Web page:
Run, run! 0, run!
Edg. To whom, my lord ?-Who has the office ?

send
Thy token of reprieve.

Edm. Well thought on : take my sword, Give it the captain*.

? Enter Kent.] In the folio the entrance of Kent is marked too early, and Edgar's speech,“ Here comes Kent,” is erroneously placed before « Produce the bodies,” &c. The folio also places the bringing out of the bodies of Goneril and Regan too early. The quartos are right in this respect. 30! it is he.) The folio “0! is this he ?” + Give it the captain.] Steevens says that the quartos read,

- “Take my sword, the captain

Give it the captain." Only one quarto so reads : the others (without the publisher's address) have

Alb. Haste thee, for thy life. [Exit EDGAR.

Edm. He hath commission from thy wife and me To hang Cordelia in the prison, and To lay the blame upon her own despair, That she fordid herself. Alb. The gods defend her! Bear him hence awhile.

[EDMUND is borne off.

Enter LEAR, with CORDELIA dead in his Arms; EDGAR,

Officer, and Others. Lear. Howl, howl, howl, howl !-0! you are men of

stones; Had I your tongues and eyes, I'd use them so That heaven's vault should crack. — She's gone for

ever.—
I know when one is dead, and when one lives;
She's dead as earth.—Lend me a looking-glass;
If that her breath will mist or stain the stone,
Why, then she lives.
Kent.

Is this the promis'd end"?
Edg. Or image of that horror ?
Alb.

Fall, and cease!
Lear. This feather stirs; she lives! if it be so,
It is a chance which does redeem all sorrows
That ever I have felt.
Kent.

O, my good master! [Kneeling.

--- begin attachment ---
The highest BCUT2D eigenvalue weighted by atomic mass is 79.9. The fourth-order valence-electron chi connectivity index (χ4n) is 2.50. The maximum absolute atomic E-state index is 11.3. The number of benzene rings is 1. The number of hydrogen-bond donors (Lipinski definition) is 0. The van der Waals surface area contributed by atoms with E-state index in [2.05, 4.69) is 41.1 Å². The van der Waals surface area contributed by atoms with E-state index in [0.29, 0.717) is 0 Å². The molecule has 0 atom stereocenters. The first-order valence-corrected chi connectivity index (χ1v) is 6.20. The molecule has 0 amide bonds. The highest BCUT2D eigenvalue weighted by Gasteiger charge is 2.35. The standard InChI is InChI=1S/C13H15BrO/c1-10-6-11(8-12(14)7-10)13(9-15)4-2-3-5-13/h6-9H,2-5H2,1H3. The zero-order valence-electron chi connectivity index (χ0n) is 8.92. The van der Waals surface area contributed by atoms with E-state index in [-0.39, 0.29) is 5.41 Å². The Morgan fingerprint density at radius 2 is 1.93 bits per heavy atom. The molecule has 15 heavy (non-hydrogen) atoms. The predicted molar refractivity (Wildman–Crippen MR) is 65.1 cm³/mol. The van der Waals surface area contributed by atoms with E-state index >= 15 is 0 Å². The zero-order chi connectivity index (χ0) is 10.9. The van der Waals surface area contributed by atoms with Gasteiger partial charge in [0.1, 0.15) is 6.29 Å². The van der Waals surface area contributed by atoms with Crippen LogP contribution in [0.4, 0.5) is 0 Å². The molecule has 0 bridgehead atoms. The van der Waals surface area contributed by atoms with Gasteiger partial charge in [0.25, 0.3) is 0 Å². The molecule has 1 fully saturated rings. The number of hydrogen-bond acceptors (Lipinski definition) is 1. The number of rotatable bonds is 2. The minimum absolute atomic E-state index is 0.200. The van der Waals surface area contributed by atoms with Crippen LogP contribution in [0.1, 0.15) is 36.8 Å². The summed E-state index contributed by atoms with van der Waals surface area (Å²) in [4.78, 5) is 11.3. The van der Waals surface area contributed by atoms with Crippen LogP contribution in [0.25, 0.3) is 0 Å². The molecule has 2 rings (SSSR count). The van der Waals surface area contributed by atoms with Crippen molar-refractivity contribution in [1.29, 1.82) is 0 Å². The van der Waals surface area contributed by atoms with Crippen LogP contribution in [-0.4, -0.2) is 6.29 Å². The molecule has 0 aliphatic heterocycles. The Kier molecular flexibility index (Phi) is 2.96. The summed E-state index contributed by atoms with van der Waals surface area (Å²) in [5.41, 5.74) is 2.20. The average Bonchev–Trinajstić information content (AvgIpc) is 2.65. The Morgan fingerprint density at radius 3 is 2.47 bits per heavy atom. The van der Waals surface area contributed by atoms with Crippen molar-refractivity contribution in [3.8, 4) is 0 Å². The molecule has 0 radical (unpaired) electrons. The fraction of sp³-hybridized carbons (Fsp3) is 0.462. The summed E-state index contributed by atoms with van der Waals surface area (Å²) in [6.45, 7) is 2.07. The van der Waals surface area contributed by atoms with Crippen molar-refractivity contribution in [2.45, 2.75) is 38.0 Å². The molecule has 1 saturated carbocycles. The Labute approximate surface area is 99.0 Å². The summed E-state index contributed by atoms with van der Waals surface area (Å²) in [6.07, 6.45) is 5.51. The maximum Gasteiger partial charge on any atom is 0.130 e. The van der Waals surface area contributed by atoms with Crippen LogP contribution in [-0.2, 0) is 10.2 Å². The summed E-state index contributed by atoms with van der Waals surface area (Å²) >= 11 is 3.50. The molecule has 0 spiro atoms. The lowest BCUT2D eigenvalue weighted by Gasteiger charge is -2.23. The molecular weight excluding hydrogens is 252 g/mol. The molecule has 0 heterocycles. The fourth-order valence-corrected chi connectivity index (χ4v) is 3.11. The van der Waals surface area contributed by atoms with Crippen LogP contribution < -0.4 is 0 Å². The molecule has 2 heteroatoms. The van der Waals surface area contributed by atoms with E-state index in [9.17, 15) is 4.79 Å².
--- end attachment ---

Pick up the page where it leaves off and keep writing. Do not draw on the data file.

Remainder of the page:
Lear. Pr’ythee, away.
Edg.

'Tis noble Kent, your friend. Lear. A plague upon you, murderers, traitors alle!

the same text as the folio. One quarto omits the words “ That she fordid herself” at the close of Edmund's next speech ; but all assign“ Haste thee for thy life,” to Albany, and not to Edgar as in the folio : Edgar was the person dispatched, and the words are, therefore, addressed to him.

5 Is this the promis'd end?) i. e.“the promis'd end” of the world, according to the interpretation of Monck Mason, in which Steevens and Malone concur. Consistently with this notion, Edgar returns “ Or image of that horror ?" namely doomsday.

6 -- murderers, traitors all !) So the folio : the quartos “murderous traitors all."

I might have sav'd her; now, she's gone for ever
Cordelia, Cordelia! stay a little. Ha!
What is't thou say'st ?-Her voice was ever soft,
Gentle, and low—an excellent thing in woman.-
I kill'd the slave that was a hanging thee.

Off: 'Tis true, my lords, he did.
Lear.

Did I not, fellow?
I have seen the day, with my good biting faulchion
I would have made them skip?: I am old now,
And these same crosses spoil me.—Who are you?
Mine eyes are not o' the best :-I'll tell you straight.

Kent. If fortune brag of two she lov'd and hated”, One of them we behold.

Lear. This is a dull sight'.—Are you not Kent?
Kent.

The same, Your servant Kent. Where is your servant Caius?

Lear. He's a good fellow, I can tell you that; He'll strike, and quickly too.--He's dead and rotten.

kent. No, my good lord; I am the very manLear. I'll see that straight.

Kent. That from your first of difference and decay, Have follow'd your sad steps. Lear.

You are welcome hither. Kent. Nor no man else. All's cheerless, dark, and

deadly: Your eldest daughters have fordone themselves?,

I would have made them skip :) This is the reading of the quartos : the folio has him for “ them."

8 — she lov'd and hated,] The quartos “she lov'd or hated." The meaning of this passage, says Monck Mason, appears to me to be this : If Fortune, to display the plenitude of her power, should brag of two persons, one of whom she had highly elevated, and the other she had wofully depressed, we now behold the latter.

9 This is a dull sight.] Words found only in the folio.

1 — your first of difference] The quartos, obviously corruptly, “your life of difference.”

? — have FORDONE themselves ;] This is probably the true reading, and from the folio. We have before been told in this scene that Goneril “fordid herself,” or destroyed herself. One of the quartos has “ fordoome themselves," the other quartos print it fordoom'd. Nevertheless, only Goneril had, in fact, “ fordone” herself.